The paper "Human Resource Information Management System" is a perfect example of a Management Literature Review. To maintain a competitive advantage in today’ s highly competitive markets, firms need to ensure that their human resources are well managed. In the 21st century, most of the human resources manager’ s roles have been automated. HRIMS is the tool which is making most of the human resource manager’ s responsibilities become easy and effective. According to Beckers and Bsat (2002), Human Resource Information Management System (HRIMS) can be defined as a system that is used to obtain, store, operate, analyze, retrieve, and dispense information concerning an organization’ s human resources.
The two researchers point out that an HRIMS is not simple computer hardware but a comprehensive and d effective tool that many performing organizations are using to remain at the top in the competitive markets. The essay, therefore, aims to discuss what entails an HRIMS and how it can help resource human manager in recruiting, Orientation and Training and conflict mediation. According to Lawler & Mohrman, (2003), the success of the future corporate organization lies with the strategic valuation of the latter’ s human resource, whose effectiveness and efficiency can add great value to the organization’ s competitive advantage.
Human resource management has come along way, Lawler & Mohrman, ascertain that they need to be strategically positioned technologically, in order to successfully recruit, utilize and manage the great talents within their organizations. According to Dery & Wailes, (2005), the role of the HRM changed in the mid and late 20th century, following the trade unions formation and the government intervention in protecting the masses against corporate exploitation through strict labor legislation that sought to protect the rights of the workers.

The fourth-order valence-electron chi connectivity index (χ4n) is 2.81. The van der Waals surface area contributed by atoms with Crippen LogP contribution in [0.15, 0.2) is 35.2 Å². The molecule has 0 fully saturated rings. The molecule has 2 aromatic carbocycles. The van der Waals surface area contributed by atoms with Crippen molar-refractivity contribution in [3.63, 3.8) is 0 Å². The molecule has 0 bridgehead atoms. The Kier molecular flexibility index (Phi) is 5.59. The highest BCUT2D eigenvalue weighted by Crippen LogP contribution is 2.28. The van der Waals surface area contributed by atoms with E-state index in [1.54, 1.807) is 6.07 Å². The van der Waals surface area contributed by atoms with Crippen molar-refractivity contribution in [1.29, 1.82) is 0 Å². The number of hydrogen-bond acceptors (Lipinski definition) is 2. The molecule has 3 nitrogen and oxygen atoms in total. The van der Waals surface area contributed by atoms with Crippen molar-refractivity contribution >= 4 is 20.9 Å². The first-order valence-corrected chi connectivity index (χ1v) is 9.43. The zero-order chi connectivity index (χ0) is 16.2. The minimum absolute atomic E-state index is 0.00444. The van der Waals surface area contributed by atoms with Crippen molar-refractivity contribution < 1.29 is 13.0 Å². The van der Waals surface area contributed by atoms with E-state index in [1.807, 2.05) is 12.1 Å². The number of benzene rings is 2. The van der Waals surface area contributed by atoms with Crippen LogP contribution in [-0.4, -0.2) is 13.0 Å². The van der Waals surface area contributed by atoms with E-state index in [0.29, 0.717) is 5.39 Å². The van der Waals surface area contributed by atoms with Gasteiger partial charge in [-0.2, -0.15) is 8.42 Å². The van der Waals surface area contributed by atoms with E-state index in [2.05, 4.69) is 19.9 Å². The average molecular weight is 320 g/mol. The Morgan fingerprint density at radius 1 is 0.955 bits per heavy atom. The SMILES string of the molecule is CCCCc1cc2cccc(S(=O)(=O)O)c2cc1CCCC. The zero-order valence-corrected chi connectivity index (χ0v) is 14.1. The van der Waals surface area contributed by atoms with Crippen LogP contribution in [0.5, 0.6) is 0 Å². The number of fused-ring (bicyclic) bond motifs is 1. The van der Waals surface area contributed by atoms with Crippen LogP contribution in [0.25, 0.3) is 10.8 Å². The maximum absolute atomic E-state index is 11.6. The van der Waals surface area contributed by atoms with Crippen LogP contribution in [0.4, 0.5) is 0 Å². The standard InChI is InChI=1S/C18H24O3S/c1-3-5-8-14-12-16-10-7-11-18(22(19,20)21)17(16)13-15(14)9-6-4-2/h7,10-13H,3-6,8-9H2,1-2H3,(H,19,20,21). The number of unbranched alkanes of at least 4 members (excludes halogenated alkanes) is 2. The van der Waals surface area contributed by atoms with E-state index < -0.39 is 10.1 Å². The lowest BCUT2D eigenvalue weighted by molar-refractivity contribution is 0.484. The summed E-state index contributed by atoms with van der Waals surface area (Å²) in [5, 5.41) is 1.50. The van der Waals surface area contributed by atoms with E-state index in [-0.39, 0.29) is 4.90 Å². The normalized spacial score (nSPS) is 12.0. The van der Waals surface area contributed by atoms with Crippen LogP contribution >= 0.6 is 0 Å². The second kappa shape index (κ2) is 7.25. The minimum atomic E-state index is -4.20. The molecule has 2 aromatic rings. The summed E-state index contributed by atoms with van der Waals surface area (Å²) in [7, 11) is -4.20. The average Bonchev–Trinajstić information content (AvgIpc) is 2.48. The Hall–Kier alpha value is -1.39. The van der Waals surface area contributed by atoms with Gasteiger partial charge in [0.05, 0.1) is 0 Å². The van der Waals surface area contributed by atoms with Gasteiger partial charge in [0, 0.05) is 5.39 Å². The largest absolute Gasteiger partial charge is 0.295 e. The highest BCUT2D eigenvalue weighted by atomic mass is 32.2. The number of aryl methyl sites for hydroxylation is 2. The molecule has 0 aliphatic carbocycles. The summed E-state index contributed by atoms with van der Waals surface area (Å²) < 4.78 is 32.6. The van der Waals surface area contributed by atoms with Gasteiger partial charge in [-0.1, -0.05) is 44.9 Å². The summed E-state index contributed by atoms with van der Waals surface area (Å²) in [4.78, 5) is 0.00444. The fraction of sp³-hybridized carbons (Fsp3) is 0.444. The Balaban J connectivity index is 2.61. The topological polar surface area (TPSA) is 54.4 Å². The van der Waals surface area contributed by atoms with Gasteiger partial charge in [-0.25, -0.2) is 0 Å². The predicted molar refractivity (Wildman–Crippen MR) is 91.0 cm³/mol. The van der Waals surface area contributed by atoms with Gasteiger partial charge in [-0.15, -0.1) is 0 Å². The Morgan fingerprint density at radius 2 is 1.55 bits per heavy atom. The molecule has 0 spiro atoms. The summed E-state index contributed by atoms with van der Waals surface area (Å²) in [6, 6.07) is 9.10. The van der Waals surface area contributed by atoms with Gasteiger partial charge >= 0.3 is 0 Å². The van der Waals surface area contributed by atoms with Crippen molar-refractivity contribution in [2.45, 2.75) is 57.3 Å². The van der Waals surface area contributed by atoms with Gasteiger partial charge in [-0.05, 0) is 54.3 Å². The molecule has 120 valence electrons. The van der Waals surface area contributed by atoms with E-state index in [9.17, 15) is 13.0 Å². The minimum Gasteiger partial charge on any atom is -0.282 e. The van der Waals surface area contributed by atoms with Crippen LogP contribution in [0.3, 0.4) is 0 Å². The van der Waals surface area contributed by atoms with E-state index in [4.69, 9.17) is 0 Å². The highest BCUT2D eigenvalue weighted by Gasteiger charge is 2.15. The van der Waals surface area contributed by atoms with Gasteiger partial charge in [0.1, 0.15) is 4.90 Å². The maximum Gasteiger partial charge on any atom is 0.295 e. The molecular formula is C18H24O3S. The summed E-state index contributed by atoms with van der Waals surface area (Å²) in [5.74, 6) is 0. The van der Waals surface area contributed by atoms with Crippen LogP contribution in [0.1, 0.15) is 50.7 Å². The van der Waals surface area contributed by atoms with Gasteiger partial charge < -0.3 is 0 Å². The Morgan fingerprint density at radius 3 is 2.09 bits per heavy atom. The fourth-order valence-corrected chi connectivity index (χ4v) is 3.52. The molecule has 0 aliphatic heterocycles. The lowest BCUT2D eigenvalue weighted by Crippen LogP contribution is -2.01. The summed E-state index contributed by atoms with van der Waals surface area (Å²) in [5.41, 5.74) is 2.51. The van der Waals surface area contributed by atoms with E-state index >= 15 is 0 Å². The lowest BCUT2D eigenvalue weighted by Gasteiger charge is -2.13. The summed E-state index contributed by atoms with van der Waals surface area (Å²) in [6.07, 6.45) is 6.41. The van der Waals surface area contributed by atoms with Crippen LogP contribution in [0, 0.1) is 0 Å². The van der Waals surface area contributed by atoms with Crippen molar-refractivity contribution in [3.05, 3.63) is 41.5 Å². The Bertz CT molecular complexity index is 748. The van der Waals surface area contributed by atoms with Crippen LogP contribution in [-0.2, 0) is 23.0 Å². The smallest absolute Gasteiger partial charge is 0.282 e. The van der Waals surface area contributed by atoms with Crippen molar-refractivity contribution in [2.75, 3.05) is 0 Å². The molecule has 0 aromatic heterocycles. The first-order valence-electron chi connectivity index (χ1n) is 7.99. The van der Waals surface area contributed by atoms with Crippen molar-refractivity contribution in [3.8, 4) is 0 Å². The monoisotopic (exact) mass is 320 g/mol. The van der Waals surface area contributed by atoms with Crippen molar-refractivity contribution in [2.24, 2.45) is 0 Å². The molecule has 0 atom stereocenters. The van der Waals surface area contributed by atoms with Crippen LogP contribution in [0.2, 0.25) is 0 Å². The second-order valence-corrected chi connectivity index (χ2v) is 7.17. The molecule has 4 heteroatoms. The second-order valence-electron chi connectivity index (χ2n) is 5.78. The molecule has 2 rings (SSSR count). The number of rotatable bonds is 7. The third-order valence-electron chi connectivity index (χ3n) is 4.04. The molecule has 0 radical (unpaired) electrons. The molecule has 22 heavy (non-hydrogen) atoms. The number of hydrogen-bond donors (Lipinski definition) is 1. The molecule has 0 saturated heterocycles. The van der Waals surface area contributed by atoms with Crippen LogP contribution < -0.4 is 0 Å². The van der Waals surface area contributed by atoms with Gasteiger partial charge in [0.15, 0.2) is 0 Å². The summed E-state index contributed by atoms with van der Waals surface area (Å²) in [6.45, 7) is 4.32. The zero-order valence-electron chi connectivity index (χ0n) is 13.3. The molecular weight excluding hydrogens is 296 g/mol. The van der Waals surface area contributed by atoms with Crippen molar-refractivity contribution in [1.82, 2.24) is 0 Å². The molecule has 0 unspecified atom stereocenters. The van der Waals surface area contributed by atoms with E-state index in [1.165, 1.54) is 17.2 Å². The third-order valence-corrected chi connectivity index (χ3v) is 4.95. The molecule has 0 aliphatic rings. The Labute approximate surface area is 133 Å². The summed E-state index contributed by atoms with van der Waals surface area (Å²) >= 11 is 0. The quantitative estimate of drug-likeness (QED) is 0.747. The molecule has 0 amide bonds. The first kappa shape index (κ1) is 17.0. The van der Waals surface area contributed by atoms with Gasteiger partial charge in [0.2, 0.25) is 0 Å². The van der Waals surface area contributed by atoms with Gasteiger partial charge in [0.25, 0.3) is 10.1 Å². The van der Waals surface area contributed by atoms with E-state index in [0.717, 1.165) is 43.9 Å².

The latter was formed to guarantee the social and health benefits of the workers, as well as minimizing social discrimination as well as apt the tax remittance by all the workers and their companies as well. Dery & Wailes, observe that the legislation on labor burdened the HRM since it added extra task of data collection, analysis, reporting to the relevant authority as well as more record-keeping which was by then manual. These cumbersome responsibilities called for the general automation of the entire data storing system, to avoid what Dery & Wailes refer to as the harsh consequences of the organizational failure to comply with the labor laws expectations.
It was this era that clearly highlighted the necessity of Human Resource Management as an important management arm of an organization. To overcome this growing challenge of timely compliance with the federal requirement in line with the labor laws, Huselid, Becker & Beatty, (2005) point out that the organizations started using computers to effectively and efficiently navigate through their date, as they analyzed and compiled reports to both the management and the government.
This technological need gave rise to numerous interesting software and hardware brokers who were interested in providing suitable tailor-made software to suit the organizational specific needs. By the early stages of the 21st century, Huselid, Becker & Beatty, argue that most of the companies had elevated the role of the HRM from that of the data custodian to being the administrator whose duties was; to safeguard the interest of the company as well as nurture the talents of their employees so as to retain them.
This followed the great economic boom that saw most of the workers through their trade unions advocating for better wages and other social as well as health services.